Removing flexible working policies in UK businesses has the potential to negatively impact all employees, but women in the workforce are likely to be among the worst hit.
Following the Chancellor’s suggestion that office working should be the “default” unless there’s a “good reason” to not be in the office, employers and employees have spoken out in favour of maintaining flexible working policies.
One such employer, Professor Maggie O’Carroll, CEO of The Women’s Organisation, has labelled the plan “damaging” to women, particularly working mothers and those with caring responsibilities.
“Over half of the workforce in this country is female, yet workplace policies continue to overlook women’s needs, creating an environment that benefits their male counterparts,” said O’Carroll.
“Women are seven times more likely to be out of work due to family commitments or caring responsibilities, and the phasing out of flexible working benefits will only worsen the challenges they face.
“But this is just one aspect of a wider system of hostility, with thousands of women facing pregnancy and maternity discrimination, and many receiving limited employer support.”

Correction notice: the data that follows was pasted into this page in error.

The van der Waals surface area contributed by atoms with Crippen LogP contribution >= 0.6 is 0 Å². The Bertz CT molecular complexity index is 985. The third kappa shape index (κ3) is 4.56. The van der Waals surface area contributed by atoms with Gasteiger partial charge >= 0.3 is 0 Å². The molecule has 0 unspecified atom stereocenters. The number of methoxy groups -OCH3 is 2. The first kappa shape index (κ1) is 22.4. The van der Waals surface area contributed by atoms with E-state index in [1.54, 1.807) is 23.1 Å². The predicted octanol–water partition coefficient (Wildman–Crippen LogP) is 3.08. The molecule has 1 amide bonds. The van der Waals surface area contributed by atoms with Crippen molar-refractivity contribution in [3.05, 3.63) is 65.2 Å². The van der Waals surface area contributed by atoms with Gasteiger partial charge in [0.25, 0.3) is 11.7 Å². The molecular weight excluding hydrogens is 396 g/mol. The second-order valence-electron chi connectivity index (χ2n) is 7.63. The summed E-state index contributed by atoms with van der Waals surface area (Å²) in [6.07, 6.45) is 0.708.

Analysis from the Trades Union Congress suggests that women are more likely to be in flexible working arrangements that result in a loss of hours and pay, with the TUC noting that the weight of caring responsibilities is “forcing” women into inadequate flexible arrangements.
Alarmingly, a 2022 survey, conducted by employment support service Working Mums, revealed that one in four women had had their flexible working benefits removed since the pandemic.
“Rather than removing flexible working benefits altogether, the Chancellor, in collaboration with businesses, ought to be strengthening the provision on offer to ensure that all employees can enjoy a working set-up that works for them,” added O’Carroll.
“If the pandemic has taught us anything, it’s that presenteeism and productivity are not intrinsically aligned, and without making accommodations for workers, we risk losing some very capable and talented women from our workplaces, at a time of great economic precarity.”
The Chancellor’s suggestion follows a string of businesses backtracking on their flexible working policies, with Disney, Lloyd’s Bank, and KPMG among some of the most high-profile companies to do so.